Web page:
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Anxious gatekeeping

Analogous to nervous cluelessness is something we might call “anxious gatekeeping.”   This is desire to police the borders of poetry, or of...

Tuesday, October 7, 2014

Beginnings of a talk

Lorca’s Musical Legacy: From Strayhorn to Golijov

I have heard otherwise intelligent and well-educated people in Spain express the opinion that “Lorca es un poeta folklórico.” You, too, might have heard this sentence, or something like it. If you have, then you know don’t mean it in a good way: it is almost always said in a disapproving tone—a facile way of dismissing Lorca by confusing him with both with the sources of his inspiration and with a partial explanation for his “popularity.” The back cover of one recent book on Lorca promises to rescue him “del asfixiante folclorismo en que se ha visto encerrado por una crítica miope y malintencionda.” Even some of his admirers, then, think that his neopopularism remains a negative factor in his legacy.

It is not self-evident, though, that “folklore” should be such a term of insult. In the nineteenth and twentieth century music and literature, the recuperation of folk traditions is an enormous source of intellectual ferment and vitality. The first Spanish folklorist was Antonio Machado y Álvarez, the father of poets Antonio and Manuel. Writers of the famed “generation” of these two poets, of course, were committed to a project of national regeneration that included an interest in “national traditions”—although it was not limited to folklore per se. Menéndez Pidal’s research on anonymous poetic traditions, Antonio Machado’s “Tierra de Alvargonzález,” and Manuel’s Cante hondo are some prominent examples. The neopopulist poetry of Lorca and Alberti continues this tradition, which culminates in Miguel Hernández’s Romancero y cancionero de ausencias.

The ideological roots of neopopularism can be found in the German romantics, who translated Spanish romances a century before Menéndez Pidal. The larger context for Lorca’s recuperation of folk music and poetry is a movement in European (and American) culture that inserts folk traditions into elite forms of poetry and music. In this talk I want to concentrate on the musical part of this legacy. Significant composers who form part of this tradition include Rimsky-Korsakov, Isaac Albéniz, Claude Debussy and Maurice Ravel, Manuel de Falla, Igor Stravinski, and Bela Bartok. On the other side of the Atlantic, Charles Ives, Aaron Copland, Duke Ellington, George Crumb, and Osvaldo Golijov exemplify this phenomenon.

Lorca, I would argue, is a pivotal figure in this movement. Since Rimsky-Korsakov’s 1887 Cappricio Espagnol (and works by Albéniz in the same decade), Spanish music has represented ...

6 comments:

Vance Maverick said...

Spanishism in classical music certainly goes back further. The Lalo "Symphonie espagnole" is 1875, and I see that Saint-Saens was writing for Sarasate as well a decade before that. Chopin wrote a "bolero". (Scarlatti is a fascinating case, but not really relevant to the larger current.)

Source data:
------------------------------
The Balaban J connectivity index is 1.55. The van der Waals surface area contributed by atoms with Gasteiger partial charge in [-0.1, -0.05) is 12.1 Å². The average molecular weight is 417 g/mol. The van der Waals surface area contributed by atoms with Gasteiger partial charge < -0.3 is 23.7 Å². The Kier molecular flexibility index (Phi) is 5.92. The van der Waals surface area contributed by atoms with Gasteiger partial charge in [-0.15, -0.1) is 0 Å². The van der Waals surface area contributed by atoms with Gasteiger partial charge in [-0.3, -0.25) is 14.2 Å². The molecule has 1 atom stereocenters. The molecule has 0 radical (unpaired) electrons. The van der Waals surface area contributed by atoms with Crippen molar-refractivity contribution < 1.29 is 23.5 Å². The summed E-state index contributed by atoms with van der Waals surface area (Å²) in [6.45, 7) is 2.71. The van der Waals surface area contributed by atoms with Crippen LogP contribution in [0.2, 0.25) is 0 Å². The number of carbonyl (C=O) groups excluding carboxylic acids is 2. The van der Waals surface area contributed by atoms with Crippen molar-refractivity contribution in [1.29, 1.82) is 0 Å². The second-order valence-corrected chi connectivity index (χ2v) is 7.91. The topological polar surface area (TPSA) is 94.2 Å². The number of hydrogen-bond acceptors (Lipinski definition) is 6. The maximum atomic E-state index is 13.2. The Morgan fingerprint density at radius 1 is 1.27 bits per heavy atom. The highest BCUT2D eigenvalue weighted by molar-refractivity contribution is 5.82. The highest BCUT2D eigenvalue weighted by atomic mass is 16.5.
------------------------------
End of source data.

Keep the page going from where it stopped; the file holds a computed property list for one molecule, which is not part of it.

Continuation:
Was Macpherson influenced by German Romanticism? (Herder? the dates seem wrong.) Here too the precise genealogy is not so important.

Anonymous deprecation of the folkloric is a bit of a thin reed. Are you after a distinction between good and bad folkishness? Or between bad folkishness and what Lorca does?

Jonathan said...

I'm going to bring that anti folkloric element in later because that's part of what's at stake in the prestige / lack of prestige dichotomy.

Jonathan said...

Lalo premiered a month before Carmen, so that's probably the beginning of the big boom of Spanish music in French classical music. I could argue that earlier examples are more isolated, although they certainly help rather than hurt me.

Vance Maverick said...

I imagine there are careful scholarly tracings of the "Spanish" fad in classical music that you can draw on. (One stream of the larger "nationalist" trend -- but also relatable to things like "Turkish" music and codified dance forms like the polonaise. Differing a bit from the "Italian" strand of local color in that Italian music was part of the continental mainstream.)

My daughter studies piano with teachers who also teach violin, and who are strongly old-school in their orientation toward a canon of showpieces and a genealogy of great performers. So I've actually listened a few times to the Lalo. ("Dear Nineteenth-Century Music, I never thought I would find myself in a crowded living room with a teenager playing Lalo.")

el curioso impertinente said...

I think particularly Agustín Durán and perhaps even Augusto Ferrán might feel a little left out by your characterization of Demófilo, who was younger than both of them (significantly younger than Durán).

el curioso impertinente said...

And then there's Glinka's two “Spanish overtures,” the Capriccio brillante on the jota aragonesa (1845), and Summer Night in Madrid (1848). Much earlier...